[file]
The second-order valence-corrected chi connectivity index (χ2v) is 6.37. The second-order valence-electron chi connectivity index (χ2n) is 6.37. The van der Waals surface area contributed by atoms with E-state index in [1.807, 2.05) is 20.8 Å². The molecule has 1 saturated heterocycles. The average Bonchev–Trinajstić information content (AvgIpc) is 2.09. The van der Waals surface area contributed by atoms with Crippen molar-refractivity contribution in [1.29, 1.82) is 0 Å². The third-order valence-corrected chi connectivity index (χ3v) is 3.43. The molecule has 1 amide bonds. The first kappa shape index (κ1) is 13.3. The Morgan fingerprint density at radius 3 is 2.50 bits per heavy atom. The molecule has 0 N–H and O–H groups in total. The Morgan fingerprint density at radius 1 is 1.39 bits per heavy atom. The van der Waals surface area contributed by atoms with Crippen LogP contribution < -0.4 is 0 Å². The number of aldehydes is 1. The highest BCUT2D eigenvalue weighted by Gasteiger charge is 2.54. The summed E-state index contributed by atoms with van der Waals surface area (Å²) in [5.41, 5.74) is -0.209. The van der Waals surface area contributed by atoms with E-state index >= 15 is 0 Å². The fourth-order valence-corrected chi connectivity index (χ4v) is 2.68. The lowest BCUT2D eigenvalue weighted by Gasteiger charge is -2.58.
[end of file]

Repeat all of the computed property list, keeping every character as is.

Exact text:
The second-order valence-corrected chi connectivity index (χ2v) is 6.37. The second-order valence-electron chi connectivity index (χ2n) is 6.37. The van der Waals surface area contributed by atoms with E-state index in [1.807, 2.05) is 20.8 Å². The molecule has 1 saturated heterocycles. The average Bonchev–Trinajstić information content (AvgIpc) is 2.09. The van der Waals surface area contributed by atoms with Crippen molar-refractivity contribution in [1.29, 1.82) is 0 Å². The third-order valence-corrected chi connectivity index (χ3v) is 3.43. The molecule has 1 amide bonds. The first kappa shape index (κ1) is 13.3. The Morgan fingerprint density at radius 3 is 2.50 bits per heavy atom. The molecule has 0 N–H and O–H groups in total. The Morgan fingerprint density at radius 1 is 1.39 bits per heavy atom. The van der Waals surface area contributed by atoms with Crippen LogP contribution < -0.4 is 0 Å². The number of aldehydes is 1. The highest BCUT2D eigenvalue weighted by Gasteiger charge is 2.54. The summed E-state index contributed by atoms with van der Waals surface area (Å²) in [5.41, 5.74) is -0.209. The van der Waals surface area contributed by atoms with E-state index >= 15 is 0 Å². The fourth-order valence-corrected chi connectivity index (χ4v) is 2.68. The lowest BCUT2D eigenvalue weighted by Gasteiger charge is -2.58.